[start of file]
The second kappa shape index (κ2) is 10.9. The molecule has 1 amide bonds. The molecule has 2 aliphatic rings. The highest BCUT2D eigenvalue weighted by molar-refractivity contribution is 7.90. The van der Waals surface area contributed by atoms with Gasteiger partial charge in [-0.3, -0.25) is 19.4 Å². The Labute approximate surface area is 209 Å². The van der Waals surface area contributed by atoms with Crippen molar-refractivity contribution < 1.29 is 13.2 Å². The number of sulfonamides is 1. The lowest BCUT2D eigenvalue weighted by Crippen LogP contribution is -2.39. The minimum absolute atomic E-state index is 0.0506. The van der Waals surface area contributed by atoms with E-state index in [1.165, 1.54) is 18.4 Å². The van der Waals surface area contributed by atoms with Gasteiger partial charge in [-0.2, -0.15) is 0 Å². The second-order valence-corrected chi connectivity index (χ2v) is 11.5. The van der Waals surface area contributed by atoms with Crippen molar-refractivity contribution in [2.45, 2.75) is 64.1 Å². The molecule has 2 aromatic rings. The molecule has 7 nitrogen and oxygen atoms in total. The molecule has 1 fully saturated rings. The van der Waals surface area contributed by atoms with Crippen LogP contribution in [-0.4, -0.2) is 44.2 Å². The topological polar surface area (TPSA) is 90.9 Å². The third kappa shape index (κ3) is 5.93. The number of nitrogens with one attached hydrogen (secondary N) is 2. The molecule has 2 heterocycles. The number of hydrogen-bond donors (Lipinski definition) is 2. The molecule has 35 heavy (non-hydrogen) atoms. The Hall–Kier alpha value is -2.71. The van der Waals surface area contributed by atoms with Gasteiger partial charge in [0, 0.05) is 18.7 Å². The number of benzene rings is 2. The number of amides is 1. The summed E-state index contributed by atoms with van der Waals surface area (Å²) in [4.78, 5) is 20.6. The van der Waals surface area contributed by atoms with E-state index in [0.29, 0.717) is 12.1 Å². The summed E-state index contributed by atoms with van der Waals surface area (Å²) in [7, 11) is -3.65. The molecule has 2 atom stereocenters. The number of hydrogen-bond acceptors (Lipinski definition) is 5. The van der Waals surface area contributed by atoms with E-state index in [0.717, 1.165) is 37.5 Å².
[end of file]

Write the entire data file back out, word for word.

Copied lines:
The second kappa shape index (κ2) is 10.9. The molecule has 1 amide bonds. The molecule has 2 aliphatic rings. The highest BCUT2D eigenvalue weighted by molar-refractivity contribution is 7.90. The van der Waals surface area contributed by atoms with Gasteiger partial charge in [-0.3, -0.25) is 19.4 Å². The Labute approximate surface area is 209 Å². The van der Waals surface area contributed by atoms with Crippen molar-refractivity contribution < 1.29 is 13.2 Å². The number of sulfonamides is 1. The lowest BCUT2D eigenvalue weighted by Crippen LogP contribution is -2.39. The minimum absolute atomic E-state index is 0.0506. The van der Waals surface area contributed by atoms with E-state index in [1.165, 1.54) is 18.4 Å². The van der Waals surface area contributed by atoms with Gasteiger partial charge in [-0.2, -0.15) is 0 Å². The second-order valence-corrected chi connectivity index (χ2v) is 11.5. The van der Waals surface area contributed by atoms with Crippen molar-refractivity contribution in [2.45, 2.75) is 64.1 Å². The molecule has 2 aromatic rings. The molecule has 7 nitrogen and oxygen atoms in total. The molecule has 1 fully saturated rings. The van der Waals surface area contributed by atoms with Crippen LogP contribution in [-0.4, -0.2) is 44.2 Å². The topological polar surface area (TPSA) is 90.9 Å². The third kappa shape index (κ3) is 5.93. The number of nitrogens with one attached hydrogen (secondary N) is 2. The molecule has 2 heterocycles. The number of hydrogen-bond donors (Lipinski definition) is 2. The molecule has 35 heavy (non-hydrogen) atoms. The Hall–Kier alpha value is -2.71. The van der Waals surface area contributed by atoms with Gasteiger partial charge in [0, 0.05) is 18.7 Å². The number of benzene rings is 2. The number of amides is 1. The summed E-state index contributed by atoms with van der Waals surface area (Å²) in [4.78, 5) is 20.6. The van der Waals surface area contributed by atoms with E-state index in [0.29, 0.717) is 12.1 Å². The summed E-state index contributed by atoms with van der Waals surface area (Å²) in [7, 11) is -3.65. The molecule has 2 atom stereocenters. The number of hydrogen-bond acceptors (Lipinski definition) is 5. The van der Waals surface area contributed by atoms with E-state index in [0.717, 1.165) is 37.5 Å².